The Movie Industry: Behind The Scenes


The first movie was screened in 1894, but it took some time for the idea to catch on. By 1910 though, Hollywood was showing signs of potential, especially with the actors, directors, and film producers setting up shop in the area. At the end of World War II, nearly every major film studio was operating in Hollywood. There have been some major changes over the years that resulted in the movie industry becoming what it is today creating movie fans and movie memorabilia collectors everywhere.

The movie industry typically places film into two categories: independent or blockbusters. Blockbuster movies are given a large budget and top names are placed in acting, producing, and directing roles. In some cases the famous names may even share roles. For example, Kevin Costner and Mel Gibson have both acted, directed and produced movies and Julia Roberts is often listed as a producer on her films. There’s always a chance that one of these movies can lose money. While Titanic and Star Wars are examples of blockbusters, Water World and other films have actually lost money at the box office.

Independent films are typically made without the backing of a major studio and without any big names. The directors usually serve multiple roles on the film to cut costs and they may seek financial help from investors. Studios can buy distribution rights for these movies, but often the filmmakers are responsible for the distribution themselves. Some studios are now offering their own independent labels and releasing these movies either in theaters or straight onto the DVD market.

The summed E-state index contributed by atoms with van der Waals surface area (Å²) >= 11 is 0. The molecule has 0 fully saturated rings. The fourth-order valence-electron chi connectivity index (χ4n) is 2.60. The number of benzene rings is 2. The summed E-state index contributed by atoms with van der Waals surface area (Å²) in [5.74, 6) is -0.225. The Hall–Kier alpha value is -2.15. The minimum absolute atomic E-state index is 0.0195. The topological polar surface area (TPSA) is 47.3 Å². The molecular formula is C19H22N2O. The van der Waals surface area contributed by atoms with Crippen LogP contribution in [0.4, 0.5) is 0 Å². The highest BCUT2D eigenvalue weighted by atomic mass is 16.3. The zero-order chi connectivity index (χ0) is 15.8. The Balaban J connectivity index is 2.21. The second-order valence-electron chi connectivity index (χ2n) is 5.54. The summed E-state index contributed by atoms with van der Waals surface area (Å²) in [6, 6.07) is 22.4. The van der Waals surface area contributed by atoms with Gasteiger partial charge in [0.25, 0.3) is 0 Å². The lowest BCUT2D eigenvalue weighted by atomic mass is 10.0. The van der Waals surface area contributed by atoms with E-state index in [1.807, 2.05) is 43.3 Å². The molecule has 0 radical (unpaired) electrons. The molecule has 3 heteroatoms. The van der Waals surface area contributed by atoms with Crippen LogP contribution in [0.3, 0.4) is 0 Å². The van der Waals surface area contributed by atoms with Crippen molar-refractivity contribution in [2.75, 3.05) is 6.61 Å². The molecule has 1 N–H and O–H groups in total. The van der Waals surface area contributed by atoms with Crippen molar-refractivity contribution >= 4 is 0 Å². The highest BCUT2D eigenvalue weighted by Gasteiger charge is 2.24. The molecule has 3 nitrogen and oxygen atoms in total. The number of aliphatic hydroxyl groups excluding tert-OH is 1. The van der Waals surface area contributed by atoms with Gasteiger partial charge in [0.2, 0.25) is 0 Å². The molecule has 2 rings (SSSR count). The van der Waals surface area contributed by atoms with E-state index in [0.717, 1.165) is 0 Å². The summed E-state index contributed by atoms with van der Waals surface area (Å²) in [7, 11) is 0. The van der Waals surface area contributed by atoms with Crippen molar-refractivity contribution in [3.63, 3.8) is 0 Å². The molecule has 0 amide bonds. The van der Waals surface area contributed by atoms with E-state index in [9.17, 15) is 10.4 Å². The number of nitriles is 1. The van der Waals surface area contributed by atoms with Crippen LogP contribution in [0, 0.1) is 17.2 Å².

The filmmaking process starts with the script, which is bought by a production studio. Once the script is purchased, the film is considered “in production” as they go about hiring actors, directors, producers, and others to work on the film. Usually the studio hires a casting director to find actors and extras to do the non-speaking parts. They also hire writers to tweak the script prior to shooting.

The shooting of a movie can last a few weeks--or months for larger movies. Once the shooting is finished, the director works closely with the editor and producer to finish the movie by cutting the scenes together. The studio will then use a test audience to get a general idea of their reactions and they sometimes do re-shoots to change the negative parts. They’ll also use advertising to spread word of mouth before the film is released in theaters.

Good starting information can be found at Cinema of the United States at Wikipedia, which includes a history of the industry. Users may also find it helpful to read more about the Motion Picture Association of America at MPAA. There’s also The Movie Industry that looks at how computers have changed the way films are made.

How Movie Producers Work is another good resource that shows what these individuals do in regards to filmmaking. The Film-Makers website is also helpful because it contains links to other websites focused on movie making and the top Hollywood players. Other helpful sites include Movie Making, Film Making and Internet Filmmakers FAQs.

To learn more about how movies are made, see How are Hollywood Films Made?, The Movie Making Process, How to Make a Movie and Shoot Your Film.

More helpful websites include Computer Generated Imagery and CGI Historical Timeline.